What is the most pressing issue facing the church these days? People have been asking and attempting to address this question for the nearly 50 years my United Methodist Church has been in statistical decline. Some would say that church revitalization is the key. Or some say that getting it right on divisive issues like homosexuality is the main issue. Some say that recruiting the next generation of leaders is our most dire need. Some say we must focus on reaching and discipling young people. Others say that we need to restructure our 20th Century-modeled General Church to be a more effective organization for our 21st Century world.
I say it’s all of the above and at the same time none of the above. All those issues are indeed very important, and as a church we need to get it right on every one of them if we hope to continue on. But at the same time, if these are the only issues in our collective scope, we’ve missed the point and missed it badly.
Why is that? All those issues- church revitalization, social issues stances, leadership, our young people, structure- are all about us. They are largely church-centric. And because they are church-centric, they have little to do with the much larger picture beyond church and religion. That larger picture is the kingdom of God.
I’m writing this post in Baltimore. Over the weekend, the people of Baltimore suffered the worst three days of violent crime in years. 28 people were shot in gun violence, 9 fatally. I am so grateful that our Conference is present- praying, marching in the streets, giving out much needed supplies for Baltimore’s residents. But when our Conference is gone at the end of the week, God’s kingdom will still be coming. God will be working to bring redemption and life to Baltimore. Where will we be? Hopefully the answer to that question will not be snuggled away in our church buildings and homes.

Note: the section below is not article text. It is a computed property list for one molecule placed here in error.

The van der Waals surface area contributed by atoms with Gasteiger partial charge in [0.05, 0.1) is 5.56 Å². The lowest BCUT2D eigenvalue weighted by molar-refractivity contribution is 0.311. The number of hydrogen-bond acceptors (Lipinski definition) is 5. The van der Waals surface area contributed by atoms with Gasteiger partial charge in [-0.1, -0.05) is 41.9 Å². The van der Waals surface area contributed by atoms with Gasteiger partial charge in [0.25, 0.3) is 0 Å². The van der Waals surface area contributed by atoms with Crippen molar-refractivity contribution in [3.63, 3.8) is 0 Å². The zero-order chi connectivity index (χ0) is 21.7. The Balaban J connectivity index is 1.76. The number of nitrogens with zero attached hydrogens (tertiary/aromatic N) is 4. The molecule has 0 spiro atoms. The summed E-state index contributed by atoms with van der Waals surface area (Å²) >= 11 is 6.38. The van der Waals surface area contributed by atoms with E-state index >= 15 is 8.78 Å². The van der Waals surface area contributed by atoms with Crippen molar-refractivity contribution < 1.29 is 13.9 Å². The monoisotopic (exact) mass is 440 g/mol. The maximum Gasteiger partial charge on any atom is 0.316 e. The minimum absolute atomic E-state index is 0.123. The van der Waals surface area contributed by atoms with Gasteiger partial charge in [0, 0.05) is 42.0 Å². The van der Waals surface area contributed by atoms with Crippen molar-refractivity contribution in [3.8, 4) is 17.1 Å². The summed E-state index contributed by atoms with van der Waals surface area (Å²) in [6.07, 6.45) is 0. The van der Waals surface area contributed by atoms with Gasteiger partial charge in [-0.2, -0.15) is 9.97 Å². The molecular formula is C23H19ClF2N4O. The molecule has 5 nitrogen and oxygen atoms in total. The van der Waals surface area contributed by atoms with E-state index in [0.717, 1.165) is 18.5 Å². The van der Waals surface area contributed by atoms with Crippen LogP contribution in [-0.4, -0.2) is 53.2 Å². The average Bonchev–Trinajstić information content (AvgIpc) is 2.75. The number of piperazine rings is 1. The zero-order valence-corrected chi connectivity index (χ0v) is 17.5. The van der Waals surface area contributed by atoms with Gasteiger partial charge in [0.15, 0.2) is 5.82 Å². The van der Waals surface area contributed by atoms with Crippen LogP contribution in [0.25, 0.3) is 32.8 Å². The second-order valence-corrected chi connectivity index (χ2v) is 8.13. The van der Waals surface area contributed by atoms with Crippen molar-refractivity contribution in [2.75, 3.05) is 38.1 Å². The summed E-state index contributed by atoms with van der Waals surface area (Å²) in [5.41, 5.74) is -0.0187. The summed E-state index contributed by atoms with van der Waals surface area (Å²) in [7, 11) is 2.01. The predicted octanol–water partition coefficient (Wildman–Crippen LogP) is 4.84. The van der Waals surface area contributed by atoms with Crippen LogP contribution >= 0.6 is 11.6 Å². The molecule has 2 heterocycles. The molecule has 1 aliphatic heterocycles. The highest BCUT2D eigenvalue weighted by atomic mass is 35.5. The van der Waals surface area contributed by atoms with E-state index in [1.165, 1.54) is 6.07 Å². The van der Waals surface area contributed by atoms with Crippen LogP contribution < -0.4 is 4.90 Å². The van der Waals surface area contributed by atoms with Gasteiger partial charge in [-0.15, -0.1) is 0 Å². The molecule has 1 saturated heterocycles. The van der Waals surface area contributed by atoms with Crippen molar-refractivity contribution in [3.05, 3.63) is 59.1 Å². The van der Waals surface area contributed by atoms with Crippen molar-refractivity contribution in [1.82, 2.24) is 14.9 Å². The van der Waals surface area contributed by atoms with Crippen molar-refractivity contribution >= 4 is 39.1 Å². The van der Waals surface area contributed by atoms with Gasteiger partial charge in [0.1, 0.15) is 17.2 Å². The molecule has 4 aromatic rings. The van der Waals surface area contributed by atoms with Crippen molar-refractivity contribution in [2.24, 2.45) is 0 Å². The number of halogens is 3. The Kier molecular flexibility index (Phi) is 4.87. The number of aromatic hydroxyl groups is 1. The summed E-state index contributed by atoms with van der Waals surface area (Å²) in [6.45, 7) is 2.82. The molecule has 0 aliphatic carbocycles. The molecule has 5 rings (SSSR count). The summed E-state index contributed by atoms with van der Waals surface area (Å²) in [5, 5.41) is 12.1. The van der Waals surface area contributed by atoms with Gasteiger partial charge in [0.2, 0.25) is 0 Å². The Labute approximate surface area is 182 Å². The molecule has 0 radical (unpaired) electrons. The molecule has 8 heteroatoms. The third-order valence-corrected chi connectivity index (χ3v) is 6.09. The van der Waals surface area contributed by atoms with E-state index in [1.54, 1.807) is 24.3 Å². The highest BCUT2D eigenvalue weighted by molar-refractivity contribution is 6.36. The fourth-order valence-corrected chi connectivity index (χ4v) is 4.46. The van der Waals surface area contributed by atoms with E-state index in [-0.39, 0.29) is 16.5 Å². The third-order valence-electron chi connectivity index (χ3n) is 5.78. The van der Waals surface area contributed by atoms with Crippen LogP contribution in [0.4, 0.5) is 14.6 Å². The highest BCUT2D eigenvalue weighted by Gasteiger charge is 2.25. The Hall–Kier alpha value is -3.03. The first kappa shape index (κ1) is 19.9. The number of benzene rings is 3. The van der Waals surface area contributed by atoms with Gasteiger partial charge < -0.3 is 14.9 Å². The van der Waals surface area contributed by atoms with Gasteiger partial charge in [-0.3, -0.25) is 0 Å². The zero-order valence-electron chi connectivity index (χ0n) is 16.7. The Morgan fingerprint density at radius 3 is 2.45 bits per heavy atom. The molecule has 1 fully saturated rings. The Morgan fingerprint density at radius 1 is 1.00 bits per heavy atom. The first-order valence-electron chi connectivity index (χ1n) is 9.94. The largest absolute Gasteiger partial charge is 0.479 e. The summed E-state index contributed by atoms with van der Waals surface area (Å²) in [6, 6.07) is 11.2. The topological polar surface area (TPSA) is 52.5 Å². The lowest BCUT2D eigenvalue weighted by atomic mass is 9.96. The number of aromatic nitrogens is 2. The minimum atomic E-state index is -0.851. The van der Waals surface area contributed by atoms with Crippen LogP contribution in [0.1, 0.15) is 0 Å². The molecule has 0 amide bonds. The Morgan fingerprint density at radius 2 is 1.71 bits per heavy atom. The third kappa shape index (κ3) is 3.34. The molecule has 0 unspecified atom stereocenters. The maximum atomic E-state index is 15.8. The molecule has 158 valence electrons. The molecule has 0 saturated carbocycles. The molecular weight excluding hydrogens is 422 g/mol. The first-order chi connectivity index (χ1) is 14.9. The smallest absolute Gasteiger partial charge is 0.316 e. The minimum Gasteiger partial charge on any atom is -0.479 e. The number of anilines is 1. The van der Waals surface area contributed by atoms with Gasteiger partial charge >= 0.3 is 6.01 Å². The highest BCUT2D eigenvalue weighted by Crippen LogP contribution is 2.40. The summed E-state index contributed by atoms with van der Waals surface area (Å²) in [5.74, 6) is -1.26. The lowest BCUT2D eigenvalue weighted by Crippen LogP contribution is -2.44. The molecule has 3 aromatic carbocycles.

This week the Baltimore-Washington Conference will be electing delegates for next year’s quadrennial General Conference and Jurisdictional Conference. Those delegates will go to Portland, Oregon and Lancaster, Pennsylvania next year to face, deliberate and vote on all the regular institutional church issues. And yes, they are vitally crucial issues to address to bring this part of the Body of Christ into better health and usefulness to God.
But we as the Body must have a focus. That focus is God’s redemptive work in the world, and how we as a church can partner with God in redeeming his world. Our discussion of that parternship with God in the world must center on local congregations as the main conduit through which we as a denomination operate. The very best of our prayers, holy conversations, and decision making must be about that. If that happens, then we’ll be talking real kingdom stuff. We’ll be deliberating the eternal stuff of God that really matters.
I wonder if we would all stop and pause long enough to say to ourselves, “It’s not about us. It’s not about me.” It’s not about the salvation of the United Methodist Church. It’s about the salvation of the world through the coming kingdom of Jesus Christ. His kingdom is restoring communities to life at its best, the way life should be, of true shalom, loving righteousness, true wholeness, and plenty for all. Will we have the faith to see it?
So for next year’s General Conference and Jurisdictional Conference, I’m praying for one thing: that we take seriously the part of Jesus’ prayer that the kingdom of God would come and that we would do God’s will here on earth as it is in heaven. Let’s seek out our role with God in the communities we serve. Then we’ll best know how to structure, organize, and galvanize our United Methodist part of the church for the greater work of answering the Lord’s Prayer by the power of the Holy Spirit within us.